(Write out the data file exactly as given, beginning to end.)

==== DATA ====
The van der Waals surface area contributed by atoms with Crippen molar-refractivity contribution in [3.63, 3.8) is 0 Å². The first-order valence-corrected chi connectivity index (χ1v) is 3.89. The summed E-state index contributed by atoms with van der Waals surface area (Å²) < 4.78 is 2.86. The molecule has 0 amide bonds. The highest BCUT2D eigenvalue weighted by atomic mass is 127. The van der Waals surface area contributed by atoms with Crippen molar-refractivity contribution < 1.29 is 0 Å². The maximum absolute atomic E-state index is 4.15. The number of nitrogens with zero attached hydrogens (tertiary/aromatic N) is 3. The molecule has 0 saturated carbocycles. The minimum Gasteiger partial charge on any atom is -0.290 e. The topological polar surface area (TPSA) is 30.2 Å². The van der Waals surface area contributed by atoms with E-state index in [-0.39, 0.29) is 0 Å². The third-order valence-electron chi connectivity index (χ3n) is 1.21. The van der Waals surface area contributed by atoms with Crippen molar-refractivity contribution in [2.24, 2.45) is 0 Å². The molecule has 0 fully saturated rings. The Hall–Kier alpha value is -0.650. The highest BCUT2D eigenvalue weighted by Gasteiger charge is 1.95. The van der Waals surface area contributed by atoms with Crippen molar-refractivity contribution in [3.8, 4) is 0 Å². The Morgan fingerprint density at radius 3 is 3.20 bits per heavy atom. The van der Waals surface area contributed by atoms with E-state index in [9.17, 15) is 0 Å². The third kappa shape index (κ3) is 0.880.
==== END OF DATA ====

The van der Waals surface area contributed by atoms with Crippen molar-refractivity contribution in [3.63, 3.8) is 0 Å². The first-order valence-corrected chi connectivity index (χ1v) is 3.89. The summed E-state index contributed by atoms with van der Waals surface area (Å²) < 4.78 is 2.86. The molecule has 0 amide bonds. The highest BCUT2D eigenvalue weighted by atomic mass is 127. The van der Waals surface area contributed by atoms with Crippen molar-refractivity contribution < 1.29 is 0 Å². The maximum absolute atomic E-state index is 4.15. The number of nitrogens with zero attached hydrogens (tertiary/aromatic N) is 3. The molecule has 0 saturated carbocycles. The minimum Gasteiger partial charge on any atom is -0.290 e. The topological polar surface area (TPSA) is 30.2 Å². The van der Waals surface area contributed by atoms with E-state index in [-0.39, 0.29) is 0 Å². The third-order valence-electron chi connectivity index (χ3n) is 1.21. The van der Waals surface area contributed by atoms with Crippen molar-refractivity contribution in [2.24, 2.45) is 0 Å². The molecule has 0 fully saturated rings. The Hall–Kier alpha value is -0.650. The highest BCUT2D eigenvalue weighted by Gasteiger charge is 1.95. The van der Waals surface area contributed by atoms with Crippen molar-refractivity contribution in [3.8, 4) is 0 Å². The Morgan fingerprint density at radius 3 is 3.20 bits per heavy atom. The van der Waals surface area contributed by atoms with E-state index in [9.17, 15) is 0 Å². The third kappa shape index (κ3) is 0.880.